- One side benefit of re-signing Inge is the continuity in the Tigers clubhouse, where Inge has emerged as a team leader over the last year or two. He isn’t an in-your-face guy, but he gets a lot of respect.
The Tigers took care of their first piece of offseason business Thursday by signing third baseman Brandon Inge to a two-year contract with a club option with 2013, keeping the longest-tenured current Tiger in the Old English D. Financial terms were not disclosed.
The signing completes negotiations that began before the season even ended, a relative rarity for the Tigers. But with the potential additions the Tigers stand to make this winter, they wanted to quickly move on keeping their defensive stalwart at the hot corner before he could hit the open market.
The 33-year-old was eligible for free agency this winter, having just finished a four-year, $24 million contract he signed after the Tigers’ trip to the World Series in 2006. The Tigers have been through plenty of change since, including a brief positional move for Inge a couple years ago, but his defense at third has become one of the constants.
Inge batted .247 this year with 28 doubles, 13 home runs and 70 RBIs in 144 games, having missed two weeks to a fractured hand, but his strength has been his range at third. He ranked third among AL third basemen in range factor and total chances, though his zone rating ranked more towards the middle of the pack.
The total package was something the Tigers wanted to continue, especially given their desire to retain Jhonny Peralta at shortstop for next year and look for offensive moves at other spots.
“I think with Brandon, you have to know what you have in a player,” team president/general manager Dombrowski said at season’s end. “First of all, he’s an outstanding defensive third baseman. We all know he’s a gamer. He gives you everything he can. He represents what you want on the field. He never leaves an ounce of anything behind that’s out there.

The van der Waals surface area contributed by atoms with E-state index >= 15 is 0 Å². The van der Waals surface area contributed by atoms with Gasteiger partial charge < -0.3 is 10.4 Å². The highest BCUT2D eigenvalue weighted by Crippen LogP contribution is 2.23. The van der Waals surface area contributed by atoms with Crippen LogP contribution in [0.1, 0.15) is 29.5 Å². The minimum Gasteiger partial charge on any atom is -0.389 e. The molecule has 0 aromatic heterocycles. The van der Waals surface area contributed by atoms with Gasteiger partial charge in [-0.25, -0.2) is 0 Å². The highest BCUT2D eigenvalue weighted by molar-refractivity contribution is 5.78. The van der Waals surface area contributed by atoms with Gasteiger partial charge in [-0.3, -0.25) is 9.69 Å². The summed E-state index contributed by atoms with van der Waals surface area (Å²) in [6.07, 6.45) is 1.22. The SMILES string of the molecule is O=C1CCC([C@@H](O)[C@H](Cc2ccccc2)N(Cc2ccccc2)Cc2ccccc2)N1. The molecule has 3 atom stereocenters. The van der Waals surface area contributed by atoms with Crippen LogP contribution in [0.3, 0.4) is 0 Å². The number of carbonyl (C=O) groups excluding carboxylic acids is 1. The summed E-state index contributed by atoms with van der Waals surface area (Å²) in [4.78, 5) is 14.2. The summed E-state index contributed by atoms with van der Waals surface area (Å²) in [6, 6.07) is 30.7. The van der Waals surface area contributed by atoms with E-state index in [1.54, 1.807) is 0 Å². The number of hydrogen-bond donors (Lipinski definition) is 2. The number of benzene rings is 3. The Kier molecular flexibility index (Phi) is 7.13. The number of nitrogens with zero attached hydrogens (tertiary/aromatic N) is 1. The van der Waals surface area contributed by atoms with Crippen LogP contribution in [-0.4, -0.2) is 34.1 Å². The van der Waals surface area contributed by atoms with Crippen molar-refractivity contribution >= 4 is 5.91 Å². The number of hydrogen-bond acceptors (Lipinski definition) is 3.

“He gives you some offense. I don’t think you write down Brandon Inge as coming out and hitting 25 home runs and knocking in 100 runs all of a sudden. I think you have to look at the numbers he’s put up and figure that’s probably the type of hitter you have. If he gives you more, that’s great.”
Inge has long expressed his desire to stay in Detroit, but he also wanted multi-year security. He was seeking a three-year deal at one point and had a two-year offer from the Tigers at season’s end, but the third-year option proved to bridge the gap.
“This is where I want to play, as long as they’ll let me,” Inge said at season’s end. “A multi-year [deal], I feel like they’re showing me a little respect. And it’s another thing where everyone’s comfortable with everyone, meaning myself and the organization.
“They know what they’re going to get. I’m going to go out there and play as hard as I can, rain or shine, whether I’m injured or not. And I think it maybe eases their mind a little bit.”
Inge has been in the Tigers organization his entire career, from draft day until now. He made his Major League debut in 2001, and is one of just two players left in town who were around from Detroit’s 119-loss season in 2003 to its World Series trip three years ago. Ramon Santiago is the other, but he was traded out of the organization and came back.
Inge made Michigan his full-time home this year, making him the only Tiger who lives in the area year-round. It appears he’ll be able to commute to work for at least the next couple years.